In Nautilus, Inc. v. Biosig Instruments, Inc., No. 13-369, slip op., 2014 WL 2440536, __ U.S. __ (June 2, 2014), the Supreme Court rejected the Federal Circuit’s “insolubly ambiguous” standard for determining compliance with the definiteness requirement of 35 U.S.C. § 112 and held that “a patent is invalid for indefiniteness if its claims, read in light of the specification delineating the patent, and the prosecution history, fail to inform, with reasonable certainty, those skilled in the art about the scope of the invention.” The Court vacated and remanded the case back to the Federal Circuit to consider whether the patent claims at issue are indefinite under the new standard articulated by the Court.

Biosig Instruments accused Nautilus of infringing its patented technology for monitors which are built into fitness machines, such as treadmills, that register electrical waves to estimate a user’s heart rate. At issue was the meaning of the term “in spaced relation” defining the spatial relationship between two electrodes. The U.S. District Court for the Southern District of New York construed the term to mean “there is a defined relationship between the live electrode and the common electrode…” and then granted summary judgment that the term, as construed, was indefinite because it “did not tell [the court] or anyone what precisely the space should be” or supply “any parameters” for determining the appropriate spacing.

The Federal Circuit reversed, citing prior case law that a claim is indefinite only when it is “not amenable to construction” or is “insolubly ambiguous.” See, e.g., Datamize, LLC v. Plumtree Software, Inc., 417 F.3d 1342, 1347 (Fed. Cir. 2005). The Supreme Court granted certiorari on January 10, 2014.

The definiteness requirement of 35 U.S.C. § 112(b), formerly § 112 ¶2, requires that the patent’s “specification shall conclude with one or more claims particularly pointing out and distinctly claiming the subject matter which the inventor or a joint inventor regards as the invention.” Failure to meet this requirement, i.e., that a claim is indefinite, renders that claim invalid.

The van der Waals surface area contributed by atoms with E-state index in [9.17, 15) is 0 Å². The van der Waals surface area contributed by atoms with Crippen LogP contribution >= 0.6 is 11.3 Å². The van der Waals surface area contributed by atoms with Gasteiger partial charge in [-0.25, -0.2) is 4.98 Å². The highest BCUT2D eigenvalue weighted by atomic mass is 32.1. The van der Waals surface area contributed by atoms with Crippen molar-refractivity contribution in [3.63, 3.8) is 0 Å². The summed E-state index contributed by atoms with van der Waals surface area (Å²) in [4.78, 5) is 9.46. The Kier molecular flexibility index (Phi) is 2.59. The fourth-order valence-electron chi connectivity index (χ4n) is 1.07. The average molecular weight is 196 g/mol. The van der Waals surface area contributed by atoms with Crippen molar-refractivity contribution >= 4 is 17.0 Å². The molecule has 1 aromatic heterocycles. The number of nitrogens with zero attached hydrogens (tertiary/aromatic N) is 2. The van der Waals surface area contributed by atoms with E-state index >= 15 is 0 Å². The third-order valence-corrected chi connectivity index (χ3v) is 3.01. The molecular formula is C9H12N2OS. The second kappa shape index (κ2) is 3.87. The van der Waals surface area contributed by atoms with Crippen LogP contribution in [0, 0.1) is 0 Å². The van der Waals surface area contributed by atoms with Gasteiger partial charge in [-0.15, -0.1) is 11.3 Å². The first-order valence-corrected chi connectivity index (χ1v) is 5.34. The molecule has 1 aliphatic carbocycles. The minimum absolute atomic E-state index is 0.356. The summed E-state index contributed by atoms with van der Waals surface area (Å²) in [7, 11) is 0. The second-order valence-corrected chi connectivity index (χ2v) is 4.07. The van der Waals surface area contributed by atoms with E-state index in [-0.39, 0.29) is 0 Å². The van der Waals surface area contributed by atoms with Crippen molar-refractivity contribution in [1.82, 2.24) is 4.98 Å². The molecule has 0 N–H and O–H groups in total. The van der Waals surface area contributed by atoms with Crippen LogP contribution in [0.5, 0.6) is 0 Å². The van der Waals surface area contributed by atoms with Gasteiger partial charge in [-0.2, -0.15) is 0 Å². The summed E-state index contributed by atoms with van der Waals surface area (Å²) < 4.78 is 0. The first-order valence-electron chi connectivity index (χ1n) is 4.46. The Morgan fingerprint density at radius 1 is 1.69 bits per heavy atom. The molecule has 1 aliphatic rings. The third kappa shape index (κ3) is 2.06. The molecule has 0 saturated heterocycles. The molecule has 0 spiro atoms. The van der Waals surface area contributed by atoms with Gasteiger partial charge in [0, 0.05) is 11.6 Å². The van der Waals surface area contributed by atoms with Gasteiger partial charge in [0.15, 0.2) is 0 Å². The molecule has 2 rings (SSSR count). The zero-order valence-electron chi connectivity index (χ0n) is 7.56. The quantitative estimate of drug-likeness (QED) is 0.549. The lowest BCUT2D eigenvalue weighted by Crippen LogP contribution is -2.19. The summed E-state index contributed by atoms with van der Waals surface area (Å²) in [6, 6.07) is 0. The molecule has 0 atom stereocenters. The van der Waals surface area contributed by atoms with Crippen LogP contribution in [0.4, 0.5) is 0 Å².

The Supreme Court recognized that the indefiniteness inquiry entails a “delicate balance” between, on the one hand, taking into account the inherent limitations of language and, on the other, being precise enough to afford clear notice of what is claimed. The Supreme Court even cited the possibility of gaming the system by “patent applicants [who] face powerful incentives to inject ambiguity into their claims.” Nautilus, slip op., at 5. Elimination of this temptation, the Supreme Court said, “is in order, and the patent drafter is in the best position to resolve the ambiguity in … patent claims.” Id. (citations omitted).

Accordingly, the Supreme Court held that the “insolubly ambiguous” standard, “which tolerates some ambiguous claims but not others, does not satisfy the statute’s definiteness requirement.” The claim language must “apprise the public of what is still open to them” or, otherwise, there would be a “zone of uncertainty which enterprise and experimentation may enter only at the risk of infringement.” Nautlius, slip op. at 10 (citations omitted). Thus, the Supreme Court’s formulation of the definiteness standard “require[s] that a patent’s claims, viewed in light of the specification and prosecution history, inform those skilled in the art about the scope of the invention with reasonable certainty.” Id.